Kaweco Cartridges: Simply the Best?

Kaweco Skyline Sport Metallic Violet with Kaweco Summer Purple ink

I got that really cute pen, the Kaweco Skyline Sport in Metallic Violet in early February, and I immediately popped in a Kaweco Summer Purple ink cartridge. It’s seven months later — seven months of intermittent neglect — and that same ink cartridge is still in there. Still going.

Kaweco Summer Purple is an attractive purple ink. And I really intended to do a post about it. But life got busy. I forgot the pen was still inked.

Months went by. Then I’d find it and use it briefly. Then weeks would go by. But every single time I guiltily rediscovered this pen, all I had to do was pick it up and turn it over, for the ink to immediately start flowing. And by flowing, I mean flowing perfectly, without hesitation, skipping or blobbing.

Kaweco Summer Purple ink writing sample

Some of my pen-ink combinations have balked if left for just a few days unused. So this is meritorious service. Shout-out to Kaweco.

I’ve mentioned that Kaweco inks are nicely lubricated. And that Kaweco cartridges contain a little plastic ball for better ink flow.

Kaweco ink converter plastic ball

Clearly, it all works. What a well-made pen, what a great ink cartridge, what a great ink brand.

And Summer Purple ink is a nice color, too.

Kaweco Summer Purple ink writing sample

 

Comparing Sailor Souten with Sailor Sky High

Sailor Souten and Sailor Sky High

I plan to do a more in-depth look at Sailor Souten, but we were talking yesterday about how it compares to Sailor Jentle Sky High, and here’s a quick look at just that.

Sky High is my favorite Sailor ink, and one of my all-around favorite blue inks. It’s just a nice, cheery blue, with great shading, and uncomplicated behavior. It even has nice red sheen for sheen fans.

But when Sailor discontinued Sky High, that was fine with me. I had a bottle, and I have a lot of blue inks. If I ever used up my Sky High, I’d be left with only 943 other blue inks. Not a tragedy.

But Sailor did bring out Sailor Jentle Four Seasons Souten, and I was given a sample, and eventually bought a bottle. I’ve been using both together for the past few weeks, to evaluate Souten and compare the two.

Sailor Souten and Sailor Sky High

I don’t think they are identical. I think Souten may be very slightly darker than Sky High. Maybe I’m wrong about that, but I am certain that any differences are slight. (I’ve also done paper towel chromatography.) To me, Souten is essentially the same as Sky High.

Here’s a writing sample. Souten is the first ink and Sky High the second in each pair

Sailor Souten and Sailor Sky High writing sample comparisons

I’ve mostly been writing with both inks in Lamy Safaris with broad nibs. Those are dry pens. Here’s a closeup.

Sailor Souten and Sailor Sky High writing sample comparisons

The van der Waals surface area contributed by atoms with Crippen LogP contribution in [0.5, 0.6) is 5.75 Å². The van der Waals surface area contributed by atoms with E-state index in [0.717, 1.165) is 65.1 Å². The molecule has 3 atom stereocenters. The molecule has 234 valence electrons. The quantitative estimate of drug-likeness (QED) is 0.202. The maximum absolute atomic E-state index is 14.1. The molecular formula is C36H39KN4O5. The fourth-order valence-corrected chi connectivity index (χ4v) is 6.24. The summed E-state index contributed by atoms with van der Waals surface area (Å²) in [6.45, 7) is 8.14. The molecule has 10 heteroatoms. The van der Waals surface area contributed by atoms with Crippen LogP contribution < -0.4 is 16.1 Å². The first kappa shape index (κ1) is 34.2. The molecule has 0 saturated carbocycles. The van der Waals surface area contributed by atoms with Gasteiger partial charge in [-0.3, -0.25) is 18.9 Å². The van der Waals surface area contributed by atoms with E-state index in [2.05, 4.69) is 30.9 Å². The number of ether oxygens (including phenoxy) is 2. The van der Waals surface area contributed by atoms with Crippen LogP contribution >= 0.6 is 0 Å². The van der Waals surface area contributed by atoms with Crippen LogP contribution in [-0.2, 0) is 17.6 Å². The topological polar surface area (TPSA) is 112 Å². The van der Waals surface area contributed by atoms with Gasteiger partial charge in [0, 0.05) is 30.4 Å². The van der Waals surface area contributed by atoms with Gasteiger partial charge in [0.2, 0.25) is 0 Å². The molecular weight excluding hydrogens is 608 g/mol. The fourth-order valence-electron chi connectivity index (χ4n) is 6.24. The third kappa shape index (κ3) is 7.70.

I also tried the two inks in Edison pens with identical 14k medium nibs. Those are wet writers.

Sailor Souten and Sailor Sky High writing sample comparisons

Sky High still looks just a bit lighter to me, after using them for weeks in the same pens on many different papers. But the two inks share the same hue, the same degree of shading and sheen and the same excellent behavior.

I was happy to buy a bottle of Souten. Sky High is a favorite, and I’m pretty sure I won’t even notice the difference.

Comparing Parker Penman Sapphire and Bung Box (First Love) Sapphire

Parker Penman Sapphire compared to Bungbox First Love Sapphire

When I got my new bottle of Parker Penman Sapphire (not actually new, but new-to-me), I hemmed and hawed about what pen I should use.

Part of me wanted to put it in a gorgeous Azure Blue Parker Vacumatic, because PPS is a gorgeous blue Parker ink. Another part of me thought, this is a job for my Pelikan M205 blue demonstrator: PPS is an ink that should be appreciated in a demonstrator. While all the votes on Instagram were for the Vac.

But I ended up choosing the beautiful new Kaweco AL-Sport Light Blue with extra-fine nib instead. I’ve got that pen for review, and it deserves a special ink.

Parker Penman Sapphire ink

After a few days of using PPS in the Light Blue AL-Sport, a light bulb went on: I also have Kaweco AL-Sport in raw aluminum with an extra-fine nib. The same pen, the same nib. So I grabbed the second AL-Sport and filled that with what remains of my sample of Bung Box First Love Sapphire, which is often compared to PPS.

You can see the results at the top, and I’ll put some closeup photos on the next page.

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Blast from the Past: Parker Penman Sapphire

Parker Penman Sapphire ink

A very nice friend found a partially full bottle of Parker Penman Sapphire for me, and it arrived on Friday.